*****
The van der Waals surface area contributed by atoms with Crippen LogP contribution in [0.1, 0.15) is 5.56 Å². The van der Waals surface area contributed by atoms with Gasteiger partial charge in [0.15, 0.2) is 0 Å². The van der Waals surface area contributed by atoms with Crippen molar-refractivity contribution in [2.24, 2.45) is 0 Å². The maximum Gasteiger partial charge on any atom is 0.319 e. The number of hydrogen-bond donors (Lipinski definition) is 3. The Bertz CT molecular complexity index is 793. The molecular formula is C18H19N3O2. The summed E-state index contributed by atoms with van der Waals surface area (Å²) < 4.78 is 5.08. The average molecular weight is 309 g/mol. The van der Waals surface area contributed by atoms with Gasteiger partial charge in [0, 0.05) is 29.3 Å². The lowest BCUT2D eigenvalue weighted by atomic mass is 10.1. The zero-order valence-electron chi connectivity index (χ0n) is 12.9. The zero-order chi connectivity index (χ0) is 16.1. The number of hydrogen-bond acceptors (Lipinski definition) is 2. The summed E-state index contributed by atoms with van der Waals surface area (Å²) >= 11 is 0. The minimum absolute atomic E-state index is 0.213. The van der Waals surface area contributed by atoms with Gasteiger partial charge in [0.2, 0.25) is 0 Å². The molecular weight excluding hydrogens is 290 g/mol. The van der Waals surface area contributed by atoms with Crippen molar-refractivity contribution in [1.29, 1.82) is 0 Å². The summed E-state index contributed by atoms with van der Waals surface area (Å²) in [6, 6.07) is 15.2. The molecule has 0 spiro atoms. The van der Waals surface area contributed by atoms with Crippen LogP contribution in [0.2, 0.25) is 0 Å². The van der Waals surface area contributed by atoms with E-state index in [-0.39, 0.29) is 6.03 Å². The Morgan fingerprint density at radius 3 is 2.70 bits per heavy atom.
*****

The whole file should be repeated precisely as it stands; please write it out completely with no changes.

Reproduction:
The van der Waals surface area contributed by atoms with Crippen LogP contribution in [0.1, 0.15) is 5.56 Å². The van der Waals surface area contributed by atoms with Gasteiger partial charge in [0.15, 0.2) is 0 Å². The van der Waals surface area contributed by atoms with Crippen molar-refractivity contribution in [2.24, 2.45) is 0 Å². The maximum Gasteiger partial charge on any atom is 0.319 e. The number of hydrogen-bond donors (Lipinski definition) is 3. The Bertz CT molecular complexity index is 793. The molecular formula is C18H19N3O2. The summed E-state index contributed by atoms with van der Waals surface area (Å²) < 4.78 is 5.08. The average molecular weight is 309 g/mol. The van der Waals surface area contributed by atoms with Gasteiger partial charge in [0, 0.05) is 29.3 Å². The lowest BCUT2D eigenvalue weighted by atomic mass is 10.1. The zero-order valence-electron chi connectivity index (χ0n) is 12.9. The zero-order chi connectivity index (χ0) is 16.1. The number of hydrogen-bond acceptors (Lipinski definition) is 2. The summed E-state index contributed by atoms with van der Waals surface area (Å²) >= 11 is 0. The minimum absolute atomic E-state index is 0.213. The van der Waals surface area contributed by atoms with Gasteiger partial charge in [0.2, 0.25) is 0 Å². The molecular weight excluding hydrogens is 290 g/mol. The van der Waals surface area contributed by atoms with Crippen molar-refractivity contribution in [1.29, 1.82) is 0 Å². The summed E-state index contributed by atoms with van der Waals surface area (Å²) in [6, 6.07) is 15.2. The molecule has 0 spiro atoms. The van der Waals surface area contributed by atoms with Crippen LogP contribution in [0.2, 0.25) is 0 Å². The van der Waals surface area contributed by atoms with E-state index in [-0.39, 0.29) is 6.03 Å². The Morgan fingerprint density at radius 3 is 2.70 bits per heavy atom.